I AM TORONTO PEARSON
Unleashing the power of the 50,000:
The story behind
‘I Am Toronto Pearson’
Just as the ‘I Am Toronto Pearson’ movement aims to inspire and influence the staff and management at Canada’s largest airport, so too does it run like a thread through this special report. Everybody we spoke to for this Spotlight eZine, whether representing Toronto Pearson or one of its partners, and across all levels of organisation, highlighted the movement as a contributing factor to how the airport and its people work today. At its heart, ‘I Am Toronto Pearson’ is an airport community of employees helping passengers and peers in its drive to be recognised as the best airport in the world, led by one key question: ‘How can I help?’.
For the 50,000 employees, it’s a way of recognising what they do every day for travellers, going beyond what the job description requires to a fully human-centred view of the guest.
Vice President Commercial and Terminal Operations Scott Collier, who helped to bring the movement to life with global design firm IDEO and communications partner 16x9 Agency, says: “When we began ‘I am Toronto Pearson’ it was centred around the notion of engaging the 400+ companies that operate at Pearson more collaboratively.
“It was about unleashing the power of the 50,000 towards a common vision: Best Airport in the World.
“We assumed it would be a challenge transmitting the message to the hundreds of companies and their 50,000 staff. In fact, internally it proved to be much more difficult. The GTAA, as the airport authority, wasn’t quite ready to give up control.
“We said it wasn’t about the Authority giving up control but better leveraging our position as the airport integrator to empower staff to think about the airport differently; to be part of a journey bigger than themselves. On this score we have made progress but the journey continues.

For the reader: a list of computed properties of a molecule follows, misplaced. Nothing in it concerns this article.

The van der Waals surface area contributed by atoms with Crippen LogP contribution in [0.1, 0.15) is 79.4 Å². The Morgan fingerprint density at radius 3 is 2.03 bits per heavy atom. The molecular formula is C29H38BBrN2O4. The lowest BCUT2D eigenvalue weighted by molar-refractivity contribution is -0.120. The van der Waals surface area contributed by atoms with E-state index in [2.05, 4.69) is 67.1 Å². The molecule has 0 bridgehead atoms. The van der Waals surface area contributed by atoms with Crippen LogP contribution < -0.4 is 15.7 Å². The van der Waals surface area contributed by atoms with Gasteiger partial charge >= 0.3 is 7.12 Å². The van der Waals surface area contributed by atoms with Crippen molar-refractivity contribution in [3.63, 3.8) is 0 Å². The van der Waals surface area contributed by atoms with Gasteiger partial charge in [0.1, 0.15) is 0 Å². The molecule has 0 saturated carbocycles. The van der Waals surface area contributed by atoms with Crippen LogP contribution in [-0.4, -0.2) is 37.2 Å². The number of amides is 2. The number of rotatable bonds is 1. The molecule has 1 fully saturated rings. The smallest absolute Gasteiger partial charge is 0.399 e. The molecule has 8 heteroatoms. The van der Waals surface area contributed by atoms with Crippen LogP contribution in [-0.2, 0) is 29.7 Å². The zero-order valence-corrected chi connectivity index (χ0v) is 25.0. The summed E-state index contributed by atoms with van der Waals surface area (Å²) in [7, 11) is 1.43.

“By contrast the front line people loved it; they had responsibility and control and were empowered. Every other airport we spoke to was all about driving top down behaviours through training programmes and so on. We had been there, done that. It was time to try something different.
‘I Am Toronto Pearson’: A movement captured in video
“We discovered that the movement-based approach was extraordinarily well received. The folks who work across the 400+ companies have a hand in the creation of their airport. It wasn’t about management or unions, how much money you made or what your role at the airport was. It was about people, about collaboration, about the passenger and how you could help! Pretty simple, quite compelling, big impact.”
It all began with a simple finding: that employees were heavily invested and emotionally connected to Toronto Pearson.
Collier says: “We leaned heavily on our commercial partners at SSP, Dufry, Paradies, HMSHost, OTG and others. At an early stage and as part of a prototyping session, we met with ten staff from each company and asked them to share their stories about the airport. All of them had their own reasons for working here and shared amazing stories about their connections to the airport.
“We shared with these staff that we had this crazy new vision to become the best airport in the world. We asked them pointedly if they thought we were crazy? Are we going to embarrass ourselves? Should we think smaller? The answer was a resounding no…one woman spoke with incredible candour and conviction: ‘Yes we can, and don’t you dare let us down!’. It was right then that we knew we were on to something.